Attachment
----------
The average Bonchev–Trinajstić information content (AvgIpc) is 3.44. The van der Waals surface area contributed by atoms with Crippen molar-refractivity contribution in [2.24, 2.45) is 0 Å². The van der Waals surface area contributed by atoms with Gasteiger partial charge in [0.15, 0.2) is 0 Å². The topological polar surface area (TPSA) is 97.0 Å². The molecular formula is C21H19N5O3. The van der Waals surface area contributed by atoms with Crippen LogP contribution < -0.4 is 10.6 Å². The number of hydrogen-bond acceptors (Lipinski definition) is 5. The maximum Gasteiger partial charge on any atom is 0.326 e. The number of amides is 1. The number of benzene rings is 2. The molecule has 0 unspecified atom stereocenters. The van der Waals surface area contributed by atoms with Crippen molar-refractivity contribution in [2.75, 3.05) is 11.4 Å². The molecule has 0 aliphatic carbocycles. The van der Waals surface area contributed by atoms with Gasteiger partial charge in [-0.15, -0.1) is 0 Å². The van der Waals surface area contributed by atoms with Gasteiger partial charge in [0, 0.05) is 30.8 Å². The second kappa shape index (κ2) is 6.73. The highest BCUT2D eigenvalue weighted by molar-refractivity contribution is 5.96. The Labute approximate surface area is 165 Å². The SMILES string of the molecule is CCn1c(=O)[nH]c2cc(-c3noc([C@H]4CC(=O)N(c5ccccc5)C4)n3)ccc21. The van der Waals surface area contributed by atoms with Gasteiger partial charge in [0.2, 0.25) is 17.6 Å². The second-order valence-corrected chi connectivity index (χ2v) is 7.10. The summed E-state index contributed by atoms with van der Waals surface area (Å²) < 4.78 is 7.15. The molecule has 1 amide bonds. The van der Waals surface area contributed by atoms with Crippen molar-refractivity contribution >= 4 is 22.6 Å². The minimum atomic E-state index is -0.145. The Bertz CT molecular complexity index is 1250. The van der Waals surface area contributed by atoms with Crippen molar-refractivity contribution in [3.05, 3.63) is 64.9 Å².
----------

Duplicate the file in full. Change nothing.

The average Bonchev–Trinajstić information content (AvgIpc) is 3.44. The van der Waals surface area contributed by atoms with Crippen molar-refractivity contribution in [2.24, 2.45) is 0 Å². The van der Waals surface area contributed by atoms with Gasteiger partial charge in [0.15, 0.2) is 0 Å². The topological polar surface area (TPSA) is 97.0 Å². The molecular formula is C21H19N5O3. The van der Waals surface area contributed by atoms with Crippen LogP contribution < -0.4 is 10.6 Å². The number of hydrogen-bond acceptors (Lipinski definition) is 5. The maximum Gasteiger partial charge on any atom is 0.326 e. The number of amides is 1. The number of benzene rings is 2. The molecule has 0 unspecified atom stereocenters. The van der Waals surface area contributed by atoms with Crippen molar-refractivity contribution in [2.75, 3.05) is 11.4 Å². The molecule has 0 aliphatic carbocycles. The van der Waals surface area contributed by atoms with Gasteiger partial charge in [-0.15, -0.1) is 0 Å². The van der Waals surface area contributed by atoms with Gasteiger partial charge in [0, 0.05) is 30.8 Å². The second kappa shape index (κ2) is 6.73. The highest BCUT2D eigenvalue weighted by molar-refractivity contribution is 5.96. The Labute approximate surface area is 165 Å². The SMILES string of the molecule is CCn1c(=O)[nH]c2cc(-c3noc([C@H]4CC(=O)N(c5ccccc5)C4)n3)ccc21. The van der Waals surface area contributed by atoms with Gasteiger partial charge in [0.2, 0.25) is 17.6 Å². The second-order valence-corrected chi connectivity index (χ2v) is 7.10. The summed E-state index contributed by atoms with van der Waals surface area (Å²) < 4.78 is 7.15. The molecule has 1 amide bonds. The van der Waals surface area contributed by atoms with Crippen molar-refractivity contribution >= 4 is 22.6 Å². The minimum atomic E-state index is -0.145. The Bertz CT molecular complexity index is 1250. The van der Waals surface area contributed by atoms with Crippen molar-refractivity contribution in [3.05, 3.63) is 64.9 Å².